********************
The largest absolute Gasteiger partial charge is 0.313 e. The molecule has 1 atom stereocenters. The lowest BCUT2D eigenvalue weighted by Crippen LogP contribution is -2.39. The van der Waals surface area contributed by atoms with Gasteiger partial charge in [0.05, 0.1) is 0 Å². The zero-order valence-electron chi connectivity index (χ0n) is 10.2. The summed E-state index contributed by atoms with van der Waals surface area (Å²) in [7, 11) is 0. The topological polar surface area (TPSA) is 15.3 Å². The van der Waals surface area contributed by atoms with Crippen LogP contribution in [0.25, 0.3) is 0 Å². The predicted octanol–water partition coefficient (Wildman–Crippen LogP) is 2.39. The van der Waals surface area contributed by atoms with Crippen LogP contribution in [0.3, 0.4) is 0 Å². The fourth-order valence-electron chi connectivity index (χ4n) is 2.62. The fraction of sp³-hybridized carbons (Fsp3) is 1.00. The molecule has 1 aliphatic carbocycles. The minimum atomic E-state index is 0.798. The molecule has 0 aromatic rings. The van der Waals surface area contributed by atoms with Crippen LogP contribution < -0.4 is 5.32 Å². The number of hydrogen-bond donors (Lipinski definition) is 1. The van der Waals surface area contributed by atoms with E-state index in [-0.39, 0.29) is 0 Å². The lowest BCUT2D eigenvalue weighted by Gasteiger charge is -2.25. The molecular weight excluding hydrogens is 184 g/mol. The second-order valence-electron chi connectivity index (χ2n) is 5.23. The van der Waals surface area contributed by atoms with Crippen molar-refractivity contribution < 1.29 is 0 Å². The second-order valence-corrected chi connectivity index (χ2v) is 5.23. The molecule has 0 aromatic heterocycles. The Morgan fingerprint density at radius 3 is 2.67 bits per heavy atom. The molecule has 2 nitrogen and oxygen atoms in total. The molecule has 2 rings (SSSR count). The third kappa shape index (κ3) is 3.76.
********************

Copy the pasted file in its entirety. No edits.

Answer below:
The largest absolute Gasteiger partial charge is 0.313 e. The molecule has 1 atom stereocenters. The lowest BCUT2D eigenvalue weighted by Crippen LogP contribution is -2.39. The van der Waals surface area contributed by atoms with Gasteiger partial charge in [0.05, 0.1) is 0 Å². The zero-order valence-electron chi connectivity index (χ0n) is 10.2. The summed E-state index contributed by atoms with van der Waals surface area (Å²) in [7, 11) is 0. The topological polar surface area (TPSA) is 15.3 Å². The van der Waals surface area contributed by atoms with Crippen LogP contribution in [0.25, 0.3) is 0 Å². The predicted octanol–water partition coefficient (Wildman–Crippen LogP) is 2.39. The van der Waals surface area contributed by atoms with Crippen LogP contribution in [0.3, 0.4) is 0 Å². The fourth-order valence-electron chi connectivity index (χ4n) is 2.62. The fraction of sp³-hybridized carbons (Fsp3) is 1.00. The molecule has 1 aliphatic carbocycles. The minimum atomic E-state index is 0.798. The molecule has 0 aromatic rings. The van der Waals surface area contributed by atoms with Crippen LogP contribution < -0.4 is 5.32 Å². The number of hydrogen-bond donors (Lipinski definition) is 1. The van der Waals surface area contributed by atoms with E-state index in [-0.39, 0.29) is 0 Å². The lowest BCUT2D eigenvalue weighted by Gasteiger charge is -2.25. The molecular weight excluding hydrogens is 184 g/mol. The second-order valence-electron chi connectivity index (χ2n) is 5.23. The van der Waals surface area contributed by atoms with Crippen molar-refractivity contribution < 1.29 is 0 Å². The second-order valence-corrected chi connectivity index (χ2v) is 5.23. The molecule has 0 aromatic heterocycles. The Morgan fingerprint density at radius 3 is 2.67 bits per heavy atom. The molecule has 2 nitrogen and oxygen atoms in total. The molecule has 2 rings (SSSR count). The third kappa shape index (κ3) is 3.76.